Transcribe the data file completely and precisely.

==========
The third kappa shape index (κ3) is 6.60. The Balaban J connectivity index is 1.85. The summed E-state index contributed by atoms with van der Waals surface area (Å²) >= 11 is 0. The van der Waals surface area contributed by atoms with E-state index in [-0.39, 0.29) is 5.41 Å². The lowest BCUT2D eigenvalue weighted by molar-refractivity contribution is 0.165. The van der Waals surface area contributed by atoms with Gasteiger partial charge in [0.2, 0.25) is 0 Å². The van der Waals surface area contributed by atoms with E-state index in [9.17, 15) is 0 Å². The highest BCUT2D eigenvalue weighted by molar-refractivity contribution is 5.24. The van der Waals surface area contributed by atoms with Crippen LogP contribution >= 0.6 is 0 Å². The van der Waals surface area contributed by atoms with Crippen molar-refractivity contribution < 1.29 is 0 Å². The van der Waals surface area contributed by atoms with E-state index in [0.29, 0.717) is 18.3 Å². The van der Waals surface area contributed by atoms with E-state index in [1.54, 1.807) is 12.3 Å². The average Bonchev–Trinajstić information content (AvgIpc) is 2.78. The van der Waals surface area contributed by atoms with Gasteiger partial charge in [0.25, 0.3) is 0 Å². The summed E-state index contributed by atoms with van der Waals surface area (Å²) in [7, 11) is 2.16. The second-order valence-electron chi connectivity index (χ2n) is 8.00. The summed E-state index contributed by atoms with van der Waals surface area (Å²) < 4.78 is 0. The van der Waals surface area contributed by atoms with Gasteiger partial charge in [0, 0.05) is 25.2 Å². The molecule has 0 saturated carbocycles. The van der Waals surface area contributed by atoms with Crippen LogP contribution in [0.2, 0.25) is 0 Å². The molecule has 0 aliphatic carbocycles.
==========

The third kappa shape index (κ3) is 6.60. The Balaban J connectivity index is 1.85. The summed E-state index contributed by atoms with van der Waals surface area (Å²) >= 11 is 0. The van der Waals surface area contributed by atoms with E-state index in [-0.39, 0.29) is 5.41 Å². The lowest BCUT2D eigenvalue weighted by molar-refractivity contribution is 0.165. The van der Waals surface area contributed by atoms with Gasteiger partial charge in [0.2, 0.25) is 0 Å². The van der Waals surface area contributed by atoms with E-state index in [9.17, 15) is 0 Å². The highest BCUT2D eigenvalue weighted by molar-refractivity contribution is 5.24. The van der Waals surface area contributed by atoms with Crippen LogP contribution >= 0.6 is 0 Å². The van der Waals surface area contributed by atoms with Crippen molar-refractivity contribution < 1.29 is 0 Å². The van der Waals surface area contributed by atoms with E-state index in [0.29, 0.717) is 18.3 Å². The van der Waals surface area contributed by atoms with E-state index in [1.54, 1.807) is 12.3 Å². The average Bonchev–Trinajstić information content (AvgIpc) is 2.78. The van der Waals surface area contributed by atoms with Gasteiger partial charge in [0.25, 0.3) is 0 Å². The summed E-state index contributed by atoms with van der Waals surface area (Å²) in [7, 11) is 2.16. The second-order valence-electron chi connectivity index (χ2n) is 8.00. The summed E-state index contributed by atoms with van der Waals surface area (Å²) < 4.78 is 0. The van der Waals surface area contributed by atoms with Gasteiger partial charge in [0, 0.05) is 25.2 Å². The molecule has 0 saturated carbocycles. The van der Waals surface area contributed by atoms with Crippen LogP contribution in [0.2, 0.25) is 0 Å². The molecule has 0 aliphatic carbocycles.